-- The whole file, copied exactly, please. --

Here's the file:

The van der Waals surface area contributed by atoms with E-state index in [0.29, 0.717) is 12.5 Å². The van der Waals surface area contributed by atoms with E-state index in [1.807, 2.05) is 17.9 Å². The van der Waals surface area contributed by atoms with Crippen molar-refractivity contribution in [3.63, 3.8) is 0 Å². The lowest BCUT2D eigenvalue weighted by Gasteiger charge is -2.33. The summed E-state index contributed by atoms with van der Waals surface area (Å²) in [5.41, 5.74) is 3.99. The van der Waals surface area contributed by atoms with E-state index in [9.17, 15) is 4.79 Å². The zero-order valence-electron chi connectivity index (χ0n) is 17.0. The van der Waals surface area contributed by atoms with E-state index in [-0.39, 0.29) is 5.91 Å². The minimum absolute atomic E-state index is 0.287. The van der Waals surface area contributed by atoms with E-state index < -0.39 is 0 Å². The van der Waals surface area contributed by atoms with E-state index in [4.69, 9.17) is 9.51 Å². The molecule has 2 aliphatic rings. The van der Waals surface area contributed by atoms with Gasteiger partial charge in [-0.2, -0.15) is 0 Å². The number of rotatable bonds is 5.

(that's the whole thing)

The van der Waals surface area contributed by atoms with E-state index in [0.29, 0.717) is 12.5 Å². The van der Waals surface area contributed by atoms with E-state index in [1.807, 2.05) is 17.9 Å². The van der Waals surface area contributed by atoms with Crippen molar-refractivity contribution in [3.63, 3.8) is 0 Å². The lowest BCUT2D eigenvalue weighted by Gasteiger charge is -2.33. The summed E-state index contributed by atoms with van der Waals surface area (Å²) in [5.41, 5.74) is 3.99. The van der Waals surface area contributed by atoms with E-state index in [9.17, 15) is 4.79 Å². The zero-order valence-electron chi connectivity index (χ0n) is 17.0. The van der Waals surface area contributed by atoms with E-state index in [-0.39, 0.29) is 5.91 Å². The minimum absolute atomic E-state index is 0.287. The van der Waals surface area contributed by atoms with E-state index < -0.39 is 0 Å². The van der Waals surface area contributed by atoms with E-state index in [4.69, 9.17) is 9.51 Å². The molecule has 2 aliphatic rings. The van der Waals surface area contributed by atoms with Gasteiger partial charge in [-0.2, -0.15) is 0 Å². The number of rotatable bonds is 5.